U.S. Isolation By Noam Chomsky

On 23 December 2016, the UN Security Council passed Resolution 2334 unanimously, US abstaining.  The Resolution reaffirmed “that the policy and practices of Israel in establishing settlements in the Palestinian and other Arab territories occupied since 1967 have no legal validity and constitute a serious obstruction to achieving a comprehensive, just and lasting peace in the Middle East [and] Calls once more upon Israel, as the occupying Power, to abide scrupulously by the 1949 Fourth Geneva Convention, to rescind its previous measures and to desist from taking any action which would result in changing the legal status and geographical nature and materially affecting the demographic composition of the Arab territories occupied since 1967, including Jerusalem, and, in particular, not to transfer parts of its own civilian population into the occupied Arab territories.”

Reaffirmed.  A matter of some import.

It is important to recognize that 2334 is nothing new. The quote above is from UNSC Resolution 446, 12 March 1979, reiterated in essence in Resolution 2334.  Resolution 446 passed 12-0 with the US abstaining, joined by the UK and Norway. The primary differences today are that the US is now alone against the whole world, and that it is a different world.  Israel’s violations of Security Council orders, and of international law, are by now far more extreme than in 1979 and are arousing far greater condemnation in much of the world. The contents of Resolution 446-2334 are therefore taken more seriously. Hence the intense reaction to 2334, both coverage and commentary; and in Israel and the US, considerable hysteria. These are all striking indications of the increasing isolation of the US on the world stage. Under Obama, that is.  Under Trump US isolation will likely increase further, and indeed already has, even before he takes office.

Trump’s most significant step in advancing US isolation was on November 8, when he won two victories. The lesser victory was in the US, where he won the electoral vote. The greater victory was in Marrakech, Morocco, where some 200 nations were meeting to try to put some real content into the December 2015 Paris agreements on climate change, which were left as promises rather than the intended treaty because the Republican Congress would not accept binding commitments.

As the electoral votes came in on November 8, the Marrakech conference shifted from its substantive program to the question whether there could even be any meaningful action to deal with the severe threat of environmental catastrophe now that the most powerful country in world history is calling quits. That was, surely, Trump’s greatest victory on November 8, one of truly momentous import. It also established US isolation on the most severe problem humans have ever faced in their short history on earth. The world rested its hopes for leadership in China, now that the Leader of the Free World has declared that it will not only withdraw from the effort but, with Trump’s election, will move forcefully to accelerate the race to disaster.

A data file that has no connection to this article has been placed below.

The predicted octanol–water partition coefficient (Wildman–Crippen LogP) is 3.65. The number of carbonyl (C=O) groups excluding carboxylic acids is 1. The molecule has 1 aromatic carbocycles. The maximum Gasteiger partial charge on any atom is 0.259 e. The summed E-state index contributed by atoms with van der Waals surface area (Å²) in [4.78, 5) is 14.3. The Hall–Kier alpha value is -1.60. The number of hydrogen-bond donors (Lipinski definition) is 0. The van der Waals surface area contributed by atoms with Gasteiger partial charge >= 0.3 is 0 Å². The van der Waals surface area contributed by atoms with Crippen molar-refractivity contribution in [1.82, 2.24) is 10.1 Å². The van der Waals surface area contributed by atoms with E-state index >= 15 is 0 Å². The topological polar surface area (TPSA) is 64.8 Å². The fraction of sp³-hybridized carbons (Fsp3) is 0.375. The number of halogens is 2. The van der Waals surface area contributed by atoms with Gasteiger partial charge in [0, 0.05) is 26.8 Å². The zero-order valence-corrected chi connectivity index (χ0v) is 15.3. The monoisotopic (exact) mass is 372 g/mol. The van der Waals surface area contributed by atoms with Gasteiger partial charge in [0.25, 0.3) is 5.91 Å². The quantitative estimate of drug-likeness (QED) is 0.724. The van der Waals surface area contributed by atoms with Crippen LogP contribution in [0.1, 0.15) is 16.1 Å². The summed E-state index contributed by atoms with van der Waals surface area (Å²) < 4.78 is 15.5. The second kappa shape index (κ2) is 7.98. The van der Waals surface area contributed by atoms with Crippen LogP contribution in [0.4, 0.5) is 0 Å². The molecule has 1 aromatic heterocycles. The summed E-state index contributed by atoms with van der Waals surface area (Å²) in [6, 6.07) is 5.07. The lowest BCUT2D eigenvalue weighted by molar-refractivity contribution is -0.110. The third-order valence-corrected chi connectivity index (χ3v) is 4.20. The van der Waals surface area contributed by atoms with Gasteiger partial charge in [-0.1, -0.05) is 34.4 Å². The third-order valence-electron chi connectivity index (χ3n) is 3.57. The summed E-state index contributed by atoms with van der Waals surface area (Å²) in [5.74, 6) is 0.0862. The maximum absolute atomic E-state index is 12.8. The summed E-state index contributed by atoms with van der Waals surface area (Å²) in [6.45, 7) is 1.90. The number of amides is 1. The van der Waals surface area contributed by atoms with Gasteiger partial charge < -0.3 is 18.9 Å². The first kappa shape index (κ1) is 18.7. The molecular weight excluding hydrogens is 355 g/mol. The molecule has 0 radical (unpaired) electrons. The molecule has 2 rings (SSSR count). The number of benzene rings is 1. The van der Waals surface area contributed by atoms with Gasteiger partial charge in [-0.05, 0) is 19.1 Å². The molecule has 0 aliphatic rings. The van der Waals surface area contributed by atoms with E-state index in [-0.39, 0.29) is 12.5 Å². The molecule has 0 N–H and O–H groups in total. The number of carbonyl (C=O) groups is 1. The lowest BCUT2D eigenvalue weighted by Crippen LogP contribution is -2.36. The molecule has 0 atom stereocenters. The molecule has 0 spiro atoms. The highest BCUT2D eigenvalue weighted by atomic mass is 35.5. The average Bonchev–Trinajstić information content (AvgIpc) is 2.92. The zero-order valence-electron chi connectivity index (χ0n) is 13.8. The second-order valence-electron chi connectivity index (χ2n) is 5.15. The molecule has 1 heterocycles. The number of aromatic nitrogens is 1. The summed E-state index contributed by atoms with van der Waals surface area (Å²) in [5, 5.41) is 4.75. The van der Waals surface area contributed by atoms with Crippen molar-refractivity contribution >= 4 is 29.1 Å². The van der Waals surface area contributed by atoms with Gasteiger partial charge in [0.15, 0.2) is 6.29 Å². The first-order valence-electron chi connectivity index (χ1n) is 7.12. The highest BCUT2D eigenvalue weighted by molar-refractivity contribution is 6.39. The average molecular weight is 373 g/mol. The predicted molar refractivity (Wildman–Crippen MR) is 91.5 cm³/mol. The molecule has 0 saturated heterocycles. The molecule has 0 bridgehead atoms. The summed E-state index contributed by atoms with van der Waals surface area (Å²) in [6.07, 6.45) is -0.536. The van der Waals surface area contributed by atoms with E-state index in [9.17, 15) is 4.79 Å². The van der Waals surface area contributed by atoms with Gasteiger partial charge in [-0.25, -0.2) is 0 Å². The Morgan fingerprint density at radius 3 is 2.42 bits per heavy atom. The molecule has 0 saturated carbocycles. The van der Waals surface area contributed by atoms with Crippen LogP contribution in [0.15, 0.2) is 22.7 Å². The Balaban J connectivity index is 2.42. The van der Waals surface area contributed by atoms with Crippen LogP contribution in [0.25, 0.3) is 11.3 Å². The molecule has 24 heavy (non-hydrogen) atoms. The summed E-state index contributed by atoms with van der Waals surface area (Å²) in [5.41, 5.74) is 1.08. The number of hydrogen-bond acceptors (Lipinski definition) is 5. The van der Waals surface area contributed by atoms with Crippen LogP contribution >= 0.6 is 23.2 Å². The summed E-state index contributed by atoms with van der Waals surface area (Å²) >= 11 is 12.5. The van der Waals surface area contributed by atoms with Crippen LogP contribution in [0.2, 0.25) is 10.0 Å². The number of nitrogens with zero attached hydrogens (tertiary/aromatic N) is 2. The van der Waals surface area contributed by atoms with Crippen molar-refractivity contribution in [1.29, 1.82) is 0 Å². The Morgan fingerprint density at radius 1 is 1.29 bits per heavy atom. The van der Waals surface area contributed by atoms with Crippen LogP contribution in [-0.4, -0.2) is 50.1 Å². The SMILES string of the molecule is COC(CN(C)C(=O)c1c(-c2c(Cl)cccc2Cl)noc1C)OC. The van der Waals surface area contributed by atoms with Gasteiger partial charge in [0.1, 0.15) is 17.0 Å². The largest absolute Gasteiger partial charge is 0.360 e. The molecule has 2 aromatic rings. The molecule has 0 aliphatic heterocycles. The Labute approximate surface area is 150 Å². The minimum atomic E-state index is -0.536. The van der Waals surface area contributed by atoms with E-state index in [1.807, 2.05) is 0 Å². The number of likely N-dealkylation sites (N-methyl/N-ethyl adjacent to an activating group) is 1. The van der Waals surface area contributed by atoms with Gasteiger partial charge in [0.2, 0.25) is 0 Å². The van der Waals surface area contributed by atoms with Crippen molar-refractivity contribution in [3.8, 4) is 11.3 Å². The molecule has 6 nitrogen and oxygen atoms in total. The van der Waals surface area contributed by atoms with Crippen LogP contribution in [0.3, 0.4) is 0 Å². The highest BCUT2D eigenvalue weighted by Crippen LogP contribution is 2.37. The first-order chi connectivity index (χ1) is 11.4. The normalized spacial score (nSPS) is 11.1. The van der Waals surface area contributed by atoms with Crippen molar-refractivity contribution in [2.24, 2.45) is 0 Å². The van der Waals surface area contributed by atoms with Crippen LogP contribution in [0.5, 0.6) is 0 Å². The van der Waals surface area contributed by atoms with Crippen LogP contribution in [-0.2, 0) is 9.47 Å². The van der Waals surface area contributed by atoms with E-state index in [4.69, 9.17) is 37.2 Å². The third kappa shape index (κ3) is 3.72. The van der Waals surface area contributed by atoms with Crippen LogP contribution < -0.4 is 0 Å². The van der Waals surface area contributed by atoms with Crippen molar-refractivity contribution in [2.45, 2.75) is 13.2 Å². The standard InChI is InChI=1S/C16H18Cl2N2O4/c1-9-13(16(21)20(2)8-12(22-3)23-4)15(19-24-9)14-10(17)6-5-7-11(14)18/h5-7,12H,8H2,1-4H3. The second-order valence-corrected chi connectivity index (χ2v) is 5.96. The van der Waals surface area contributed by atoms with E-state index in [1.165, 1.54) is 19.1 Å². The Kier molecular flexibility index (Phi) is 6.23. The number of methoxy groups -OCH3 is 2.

An amazing spectacle, which passed with virtually no comment.

The fact that the US is now alone in rejecting the international consensus reaffirmed in UNSC 2334, having lost even Theresa May’s Britain, is another sign of increasing US isolation.

Just why Obama chose abstention rather than veto is an open question: we do not have direct evidence. But there are some plausible guesses. There had been some ripples of surprise (and ridicule) after Obama’s February 2011 veto of a UNSC Resolution calling for implementation of official US policy, and he may have felt that it would be too much to repeat it if he is to salvage anything of his tattered legacy among sectors of the population that have some concern for international law and human rights. It is also worth remembering that among liberal Democrats, if not Congress, and particularly among the young, opinion about Israel-Palestine has been moving towards criticism of Israeli policies in recent years, so much so that the core of support for Israeli policies in the US has shifted to the far right, including the evangelical base of the Republican Party. Perhaps these were factors.

The 2016 abstention aroused furor in Israel and in the US Congress as well, both Republicans and leading Democrats, including proposals to defund the UN in retaliation for the world’s crime. Israeli Prime Minister Netanyahu denounced Obama for his “underhanded, anti-Israel” actions. His office accused Obama of “colluding” behind the scenes with this “gang-up” by the UNSC, producing particles of “evidence” that hardly rise to the level of sick humor.  A senior Israeli official added that the abstention “revealed the true face of the Obama administration,” adding that “now we can understand what we have been dealing with for the past eight years.”

Reality is rather different. Obama has in fact broken all records in support for Israel, both diplomatic and financial. The reality is described accurately by Middle East specialist of the Financial Times David Gardner: “Mr Obama’s personal dealings with Mr Netanyahu may often have been poisonous, but he has been the most pro-Israel of presidents: the most prodigal with military aid and reliable in wielding the US veto at the Security Council… The election of Donald Trump has so far brought little more than turbo-frothed tweets to bear on this and other geopolitical knots. But the auguries are ominous. An irredentist government in Israel tilted towards the ultra-right is now joined by a national populist administration in Washington fire-breathing Islamophobia.”

In an interesting and revealing comment, Netanyahu denounced the “gang-up” of the world as proof of “old-world bias against Israel,” a phrase reminiscent of Donald Rumsfeld’s Old Europe-New Europe distinction in 2003.